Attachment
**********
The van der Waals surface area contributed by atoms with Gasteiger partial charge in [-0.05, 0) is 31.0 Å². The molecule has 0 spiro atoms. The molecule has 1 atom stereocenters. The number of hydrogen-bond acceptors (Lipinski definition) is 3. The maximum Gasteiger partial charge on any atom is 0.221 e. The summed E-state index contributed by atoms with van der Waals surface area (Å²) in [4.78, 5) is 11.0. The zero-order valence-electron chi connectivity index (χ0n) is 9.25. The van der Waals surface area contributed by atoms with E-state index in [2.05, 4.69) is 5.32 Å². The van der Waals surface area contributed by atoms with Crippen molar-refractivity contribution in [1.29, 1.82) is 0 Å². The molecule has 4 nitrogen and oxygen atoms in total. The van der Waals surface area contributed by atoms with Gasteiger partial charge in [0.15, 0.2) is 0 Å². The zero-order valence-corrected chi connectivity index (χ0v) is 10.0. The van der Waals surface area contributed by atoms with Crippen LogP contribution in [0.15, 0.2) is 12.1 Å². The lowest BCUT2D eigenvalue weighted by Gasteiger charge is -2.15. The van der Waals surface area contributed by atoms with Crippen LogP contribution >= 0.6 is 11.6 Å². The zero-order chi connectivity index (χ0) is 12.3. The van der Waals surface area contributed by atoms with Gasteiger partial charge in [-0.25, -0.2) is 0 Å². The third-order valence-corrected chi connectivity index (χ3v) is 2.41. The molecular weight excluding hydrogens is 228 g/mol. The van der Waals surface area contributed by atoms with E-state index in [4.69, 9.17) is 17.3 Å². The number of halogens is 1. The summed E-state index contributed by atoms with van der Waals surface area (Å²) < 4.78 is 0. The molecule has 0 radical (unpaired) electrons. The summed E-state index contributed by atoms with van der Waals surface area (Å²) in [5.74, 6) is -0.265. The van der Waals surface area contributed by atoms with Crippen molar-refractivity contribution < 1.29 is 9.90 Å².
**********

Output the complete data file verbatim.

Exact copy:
The van der Waals surface area contributed by atoms with Gasteiger partial charge in [-0.05, 0) is 31.0 Å². The molecule has 0 spiro atoms. The molecule has 1 atom stereocenters. The number of hydrogen-bond acceptors (Lipinski definition) is 3. The maximum Gasteiger partial charge on any atom is 0.221 e. The summed E-state index contributed by atoms with van der Waals surface area (Å²) in [4.78, 5) is 11.0. The zero-order valence-electron chi connectivity index (χ0n) is 9.25. The van der Waals surface area contributed by atoms with E-state index in [2.05, 4.69) is 5.32 Å². The van der Waals surface area contributed by atoms with Crippen molar-refractivity contribution in [1.29, 1.82) is 0 Å². The molecule has 4 nitrogen and oxygen atoms in total. The van der Waals surface area contributed by atoms with Gasteiger partial charge in [0.15, 0.2) is 0 Å². The zero-order valence-corrected chi connectivity index (χ0v) is 10.0. The van der Waals surface area contributed by atoms with Crippen LogP contribution in [0.15, 0.2) is 12.1 Å². The lowest BCUT2D eigenvalue weighted by Gasteiger charge is -2.15. The van der Waals surface area contributed by atoms with Crippen LogP contribution >= 0.6 is 11.6 Å². The zero-order chi connectivity index (χ0) is 12.3. The van der Waals surface area contributed by atoms with Gasteiger partial charge in [-0.25, -0.2) is 0 Å². The third-order valence-corrected chi connectivity index (χ3v) is 2.41. The molecular weight excluding hydrogens is 228 g/mol. The van der Waals surface area contributed by atoms with E-state index in [4.69, 9.17) is 17.3 Å². The number of halogens is 1. The summed E-state index contributed by atoms with van der Waals surface area (Å²) < 4.78 is 0. The molecule has 0 radical (unpaired) electrons. The summed E-state index contributed by atoms with van der Waals surface area (Å²) in [5.74, 6) is -0.265. The van der Waals surface area contributed by atoms with Crippen molar-refractivity contribution < 1.29 is 9.90 Å².